FINDINGS OF FACT

         The Court makes the following findings of fact pursuant to Federal Rule of Civil Procedure 52 based on the administrative record and the parties' Joint Stipulation:

         1. The Schaeffler Plan

         Plaintiff's employer, Schaeffler, established and/or maintained an ERISA governed, self-funded group health plan for the benefit of its employees. AR 64-152. Schaeffler was both the Plan Sponsor and Plan Administrator and at all times acted as the claims fiduciary retaining the right to make final claim determinations under the Plan. AR 80-81, 127, 129, 136. Schaeffler contracted with Defendant Blue Cross Blue Shield of South Carolina (“BCBSSC”) to provide administrative claims payment services under the Plan. AR 137. BCBSSC provided administrative claims payment services only and did not assume any financial risk or obligation with respect to claims. As an eligible employee, Plaintiff was a participant in the Plan.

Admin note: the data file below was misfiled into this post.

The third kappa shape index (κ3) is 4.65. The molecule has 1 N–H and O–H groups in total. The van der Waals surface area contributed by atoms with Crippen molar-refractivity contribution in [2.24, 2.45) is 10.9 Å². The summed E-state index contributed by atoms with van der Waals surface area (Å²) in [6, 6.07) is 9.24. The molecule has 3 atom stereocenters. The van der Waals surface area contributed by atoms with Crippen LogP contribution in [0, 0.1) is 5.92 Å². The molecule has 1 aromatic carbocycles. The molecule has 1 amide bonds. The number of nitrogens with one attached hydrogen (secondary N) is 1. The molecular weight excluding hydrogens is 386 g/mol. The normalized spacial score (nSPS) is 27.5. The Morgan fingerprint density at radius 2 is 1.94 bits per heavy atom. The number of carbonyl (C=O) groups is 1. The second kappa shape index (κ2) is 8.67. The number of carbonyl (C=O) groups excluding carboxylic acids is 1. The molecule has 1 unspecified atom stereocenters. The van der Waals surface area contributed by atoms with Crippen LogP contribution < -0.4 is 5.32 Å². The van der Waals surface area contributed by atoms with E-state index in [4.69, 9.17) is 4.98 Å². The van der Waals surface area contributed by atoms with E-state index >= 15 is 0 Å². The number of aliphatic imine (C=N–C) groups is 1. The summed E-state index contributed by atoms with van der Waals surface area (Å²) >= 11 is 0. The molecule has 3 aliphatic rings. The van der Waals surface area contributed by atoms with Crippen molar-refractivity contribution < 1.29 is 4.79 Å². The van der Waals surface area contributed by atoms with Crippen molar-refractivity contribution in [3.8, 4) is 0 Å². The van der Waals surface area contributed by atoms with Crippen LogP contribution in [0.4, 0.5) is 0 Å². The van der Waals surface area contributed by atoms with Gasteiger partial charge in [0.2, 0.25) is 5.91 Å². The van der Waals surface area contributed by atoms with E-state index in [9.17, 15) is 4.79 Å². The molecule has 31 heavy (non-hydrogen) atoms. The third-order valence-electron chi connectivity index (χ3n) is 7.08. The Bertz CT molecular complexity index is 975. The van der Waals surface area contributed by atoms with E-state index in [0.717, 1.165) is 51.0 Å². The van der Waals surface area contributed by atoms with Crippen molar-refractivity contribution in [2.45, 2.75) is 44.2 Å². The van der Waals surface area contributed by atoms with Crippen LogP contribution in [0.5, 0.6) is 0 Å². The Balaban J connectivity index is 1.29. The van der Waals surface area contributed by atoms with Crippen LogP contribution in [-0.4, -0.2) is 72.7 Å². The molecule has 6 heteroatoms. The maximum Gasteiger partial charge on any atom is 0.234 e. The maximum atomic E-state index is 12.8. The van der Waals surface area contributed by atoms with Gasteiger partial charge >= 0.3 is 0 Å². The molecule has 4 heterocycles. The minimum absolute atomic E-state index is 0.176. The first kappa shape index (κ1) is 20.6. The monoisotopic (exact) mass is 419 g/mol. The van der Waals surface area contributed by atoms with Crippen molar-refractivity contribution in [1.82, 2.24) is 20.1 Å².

2. Plaintiff's Claim

         On or about February 24, 2017, McLeod Spine Center at McLeod Regional Hospital (“McLeod”) on behalf of Plaintiff, faxed Defendant BCBSSC seeking pre-authorization for an anterior lumbar fusion at ¶ 5/S1, CPT codes 22558, 22845 and 22853. AR 286-92.

         On March 7, 2017, Lena Bretous, M.D., a board-certified medical director at BCBSSC, reviewed Plaintiff's lumbar fusion claim and found that the requested procedure was not medically necessary. AR 319. Dr. Bretous opined:

Deny as not medically necessary the requested lumbar fusion procedure for member with back pain x 2 months with failed pain medications and epidural injections, based on Plan medical criteria, because the member has MRI confirmed no central canal stenosis at ¶ 5-S1 and no spondylolisthesis or rapidly progressive signs of motor loss or cauda equina syndrome; and no failed trial of 6 weeks of physical therapy in the past 6 months as required by Plan medical Policy CAM[2] 701141[3] coverage requirements. The Plan confirmed that member has quit smoking x 6 weeks.

(AR 319) (footnotes not in original).

         On March 7, 2017, McLeod contacted BCBSSC and requested a peer to peer review between Dr. Bretous and McLeod physician, Willie S. Edwards, Jr., concerning the requested lumbar fusion procedure. (AR 822). On March 9, 2017 a telephone peer to peer review took place between Drs. Bretous and Dr. Edwards. (AR 874).